‘Jupiter’ a planet-sized dud 

click to enlarge Channing Tatum and Mila Kunis star in “Jupiter Ascending,” a truly lame sci-fi fantasy by Andy and Lana Wachowski of “Matrix” fame. - COURTESY WARNER BROS. PICTURES
  • COURTESY WARNER BROS. PICTURES
  • Channing Tatum and Mila Kunis star in “Jupiter Ascending,” a truly lame sci-fi fantasy by Andy and Lana Wachowski of “Matrix” fame.
The list of what went wrong with "Jupiter Ascending" is fairly long, so let's get started.

First, the story is both unnecessarily convoluted and terribly uninteresting.

Three cosmic royal siblings, each thousands of years old, own many of the planets in the universe and use them for financial gain. One, Balem (Eddie Redmayne), has high hopes for our Earth, but his backstabbing brother Titus (Douglas Booth) decides to ruin his plans by sending for the rightful queen of Earth.

She's a humble housecleaner, Jupiter Jones (Mila Kunis), who doesn't know she's the queen. A warrior, Caine (Channing Tatum), finds her just in time to save her from some evil aliens.

Jupiter quickly gets wise, works both ends against the middle, and tries to save the day while causing lots of explosions.

If you're already lost, or if you have basic questions that poke holes in this story, you're not alone.

Double-crosses, betrayals and sabotage attempts ensue, but none of them mean anything because the character relationships don't really mean anything.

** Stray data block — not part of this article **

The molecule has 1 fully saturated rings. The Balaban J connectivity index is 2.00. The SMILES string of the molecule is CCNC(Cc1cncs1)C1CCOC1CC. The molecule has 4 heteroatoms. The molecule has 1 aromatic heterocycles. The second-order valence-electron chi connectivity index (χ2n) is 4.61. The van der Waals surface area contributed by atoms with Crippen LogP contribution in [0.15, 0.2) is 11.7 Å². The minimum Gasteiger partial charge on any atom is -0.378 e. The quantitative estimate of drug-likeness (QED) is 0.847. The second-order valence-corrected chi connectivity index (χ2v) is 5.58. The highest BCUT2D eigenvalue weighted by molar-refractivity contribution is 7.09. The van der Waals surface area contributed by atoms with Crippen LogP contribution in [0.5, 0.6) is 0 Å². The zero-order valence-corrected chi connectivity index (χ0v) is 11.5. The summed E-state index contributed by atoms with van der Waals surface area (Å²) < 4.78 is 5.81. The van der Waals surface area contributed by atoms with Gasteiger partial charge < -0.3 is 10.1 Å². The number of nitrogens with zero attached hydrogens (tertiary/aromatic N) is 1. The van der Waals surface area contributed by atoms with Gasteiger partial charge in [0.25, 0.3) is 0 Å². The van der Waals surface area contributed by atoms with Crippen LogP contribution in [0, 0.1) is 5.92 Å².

Jupiter is yet another standard sci-fi "chosen one" – like Paul in "Dune" or Ender in "Ender's Game" – except that she needs constant rescuing, sometimes from annoyingly repetitive situations.

As for the performances, Kunis at least attempts to inject some spunk into the spunkless Jupiter.

Tatum, who only recently escaped playing boring, stoic warriors in favor of roles laced with life and humor, is back at it here – except now he looks bummed out, like he suddenly found himself working at Burger King.

Oscar-nominee Redmayne somehow was allowed to read his villainous lines with a barely audible murmur, punctuated by occasional shrieks that seem more unintentionally funny than menacing.

Slick digital action sequences, filled with random movement, color, and sound, go on and on. They only interrupt the scenes in which the characters monotonously explain the rules of the plot to each other.

Not one image hasn't been borrowed or stolen from some sci-fi classic. Fans will notice a sequence echoing Terry Gilliam's "Brazil" that doesn't seem to fit.

Audiences have writer-director siblings Andy and Lana Wachowski to thank for this mess. It's hard to believe their debut was the terrific, low-budget crime film "Bound," which had strong writing and great characters. After that came their groundbreaking, mind-blowing "The Matrix."

But unlike Neo, who chose the red pill, they have settled back with the blue pill, spinning soulless creations out into the void. "Jupiter Ascending" is a planet-sized dud.

REVIEW

Jupiter Ascending

One and a half stars

Starring: Mila Kunis, Channing Tatum, Eddie Redmayne, Sean Bean

Written and directed by: Andy Wachowski, Lana Wachowski

Rated PG-13

Running time: 2 hours, 7 minutes

About The Author

Jeffrey M. Anderson

Jeffrey M. Anderson

Bio:
Jeffrey M. Anderson has written about movies for the San Francisco Examiner since 2000, in addition to many other publications and websites. He holds a master's degree in cinema, and has appeared as an expert on film festival panels, television, and radio. He is a founding member of the San Francisco Film Critics... more
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